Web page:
Prejudice lingers in the shadow of our being, unseen, unknown, only coming into consciousness through some chance encounter, a conversation. Just as quickly as the realization comes it is gone. Because once prejudice is seen it no longer has power or form and simply fades to nothing.
Back in 1983 I arrived in Zimbabwe, a wet behind the years 23 year old, to take up a teaching contract at Rimuka High School. I will never forget that first day when Principal Happy Ndanga drove myself and four other Australian teachers through Rimuka township.
The poverty shocked me. Row upon row of elephant back houses, so called for the curved corrugated iron roofs on a single adobe room. Women sweeping the dust with their straw brushes bent over at the hip; licorice thin boys playing with their wire toys. But it was the faces of the men that terrified me. I saw anger and violence in their black faces. They had been through thirteen years of civil war and one hundred years of white oppression. How could they not harbour hatred for the white man in their veins? How could they not hate me?
A few days later I walked into a classroom of forty black faces; children with African features that made them indistinguishable to my eyes. How would I ever tell them apart? And they had weird names such as Learnmore, Lovemore, Givemore, Jealousy, Misery, Snake, and Shona names such as Jorum, Tandiwe, Wadnaznayi, Sipelile. How would I ever learn their names?
I felt uneasy around my students but it was the ‘angry’ black faces in the township I feared. In my mind blackness was associated with violence. Where did this association come from? How did I learn to fear Africans because of the colour of their skin?
My response shocked me because I considered myself to be a progressive, open minded leftie. I had come to Zimbabwe for adventure yes, but also to experience the great Socialist revolution of the new Zimbabwe. I had read Walter Rodney’s How Europe Underdeveloped Africa and absorbed his damning critique of colonialism into my DNA. So I thought. Yet the sight of the first black faces had revealed the emptiness of my ideological convictions and turned optimism to fear.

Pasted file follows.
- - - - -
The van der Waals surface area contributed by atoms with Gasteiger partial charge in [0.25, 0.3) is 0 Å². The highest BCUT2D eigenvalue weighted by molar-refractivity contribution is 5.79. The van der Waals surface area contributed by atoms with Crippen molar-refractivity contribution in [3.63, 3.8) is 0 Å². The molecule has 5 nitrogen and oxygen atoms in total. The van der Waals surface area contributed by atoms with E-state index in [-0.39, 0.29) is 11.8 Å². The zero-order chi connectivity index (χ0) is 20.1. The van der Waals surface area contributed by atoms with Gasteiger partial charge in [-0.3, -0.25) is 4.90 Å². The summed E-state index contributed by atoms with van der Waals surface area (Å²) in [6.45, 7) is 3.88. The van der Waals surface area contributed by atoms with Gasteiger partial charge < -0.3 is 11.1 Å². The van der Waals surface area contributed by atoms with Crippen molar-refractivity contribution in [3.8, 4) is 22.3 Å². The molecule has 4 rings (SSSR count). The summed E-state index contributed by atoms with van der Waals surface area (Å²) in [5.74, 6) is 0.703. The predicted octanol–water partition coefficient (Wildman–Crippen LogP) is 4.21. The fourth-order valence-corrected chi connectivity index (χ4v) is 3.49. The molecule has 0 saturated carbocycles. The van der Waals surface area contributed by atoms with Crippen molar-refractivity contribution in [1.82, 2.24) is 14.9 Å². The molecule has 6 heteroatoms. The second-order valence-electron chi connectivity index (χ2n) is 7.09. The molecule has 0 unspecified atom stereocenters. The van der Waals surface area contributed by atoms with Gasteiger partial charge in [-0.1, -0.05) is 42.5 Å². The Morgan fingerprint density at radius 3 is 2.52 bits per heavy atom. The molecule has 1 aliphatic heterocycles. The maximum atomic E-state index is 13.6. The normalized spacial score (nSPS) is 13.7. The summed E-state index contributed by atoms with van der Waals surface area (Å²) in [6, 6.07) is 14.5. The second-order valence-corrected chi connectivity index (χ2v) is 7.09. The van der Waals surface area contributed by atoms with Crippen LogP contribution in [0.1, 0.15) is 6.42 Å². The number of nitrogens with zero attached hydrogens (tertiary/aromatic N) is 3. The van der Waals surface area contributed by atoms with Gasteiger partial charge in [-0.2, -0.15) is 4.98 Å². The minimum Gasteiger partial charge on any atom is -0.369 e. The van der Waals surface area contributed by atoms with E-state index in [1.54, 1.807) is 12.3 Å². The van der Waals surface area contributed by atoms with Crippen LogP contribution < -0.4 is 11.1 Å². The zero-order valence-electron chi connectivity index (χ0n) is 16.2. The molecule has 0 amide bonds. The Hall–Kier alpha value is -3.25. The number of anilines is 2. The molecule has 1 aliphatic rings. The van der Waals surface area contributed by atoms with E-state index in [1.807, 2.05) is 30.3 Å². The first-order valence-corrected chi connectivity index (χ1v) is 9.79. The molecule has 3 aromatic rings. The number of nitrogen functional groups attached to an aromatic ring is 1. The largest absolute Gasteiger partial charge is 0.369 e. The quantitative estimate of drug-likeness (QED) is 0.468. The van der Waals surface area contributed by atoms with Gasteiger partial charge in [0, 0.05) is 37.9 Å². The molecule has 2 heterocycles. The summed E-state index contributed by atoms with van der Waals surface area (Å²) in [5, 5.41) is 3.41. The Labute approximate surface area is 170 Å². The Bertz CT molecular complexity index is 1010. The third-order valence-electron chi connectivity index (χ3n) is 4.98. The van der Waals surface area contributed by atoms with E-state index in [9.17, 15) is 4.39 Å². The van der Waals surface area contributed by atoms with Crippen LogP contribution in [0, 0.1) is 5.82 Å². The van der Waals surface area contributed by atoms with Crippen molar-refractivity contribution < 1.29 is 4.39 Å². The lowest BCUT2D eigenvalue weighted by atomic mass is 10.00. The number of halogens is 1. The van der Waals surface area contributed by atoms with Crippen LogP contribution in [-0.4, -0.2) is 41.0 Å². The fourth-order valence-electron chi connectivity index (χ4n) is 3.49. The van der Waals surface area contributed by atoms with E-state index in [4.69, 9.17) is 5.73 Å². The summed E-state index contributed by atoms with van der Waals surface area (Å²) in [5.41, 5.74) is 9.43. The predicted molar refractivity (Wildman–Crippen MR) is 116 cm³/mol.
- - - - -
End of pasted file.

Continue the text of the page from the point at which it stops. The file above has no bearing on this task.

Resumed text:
Fear of the other is one response of culture shock. But this was more than culture shock; it was a complete narrative of violence. I was certain I’d be beaten up or worse if I walked through the township. Perhaps I’d watched too many Jungle Jim and Tarzan television shows where black people were portrayed as either violent savages or submissive servants. Or taken to heart Conrad’s Heart of Darkness where Africa was the untamed, dark continent that could turn a white man insane.
There were no black Africans walking the streets of Sydney in 1983. I relied on these television shows and news images of war and famine and my reading of history to construct my image of Africa. I had to go there to discover that Africa consisted of 48 countries and thousands of tribes and languages.
Though I didn’t think about this at the time I wonder now if my fear went way back beyond television and a few books, back over 200,000 years to the African plain where man was born, where fear of the other was necessary for the survival of the tribe. Perhaps that is all culture shock is: the jolting awake of a hard wired survival mechanism.
But perhaps the greatest irony is that a fear so deep seated can dissipate so quickly. I don’t know quite when the ‘angry’ black faces in the township became friendly faces. It was probably around the time I learnt all the names of my 240 students, learnt to see their African features: the shades of brown, the delicacy of facial features and the intricacy of the girls’ hairstyles. It might have had something to do with my Shona colleagues’ tendency to drop the last syllable ‘ee’ sound from some words and add it where it didn’t belong that made me laugh. I was known as Mr Voice(instead of Voysey) while they referred to dusty bins and texty books. Or it could have been Old Man Mariga gently holding my hand for ten minutes in the staffroom as we talked. Or the warm smiles from mothers and shouts of murungu – white man – from their children when I cycled past on my way to work at midday to begin my afternoon shift. Within a few short months I felt as comfortable wandering through Rimuka as I ever had in the streets of Sydney.
The truth is I don’t know when the fear went. I just turned around one day and it was gone. When prejudice has a face a name a language and a smile there is nothing we have to do to combat it. Like a helium balloon it just floats away.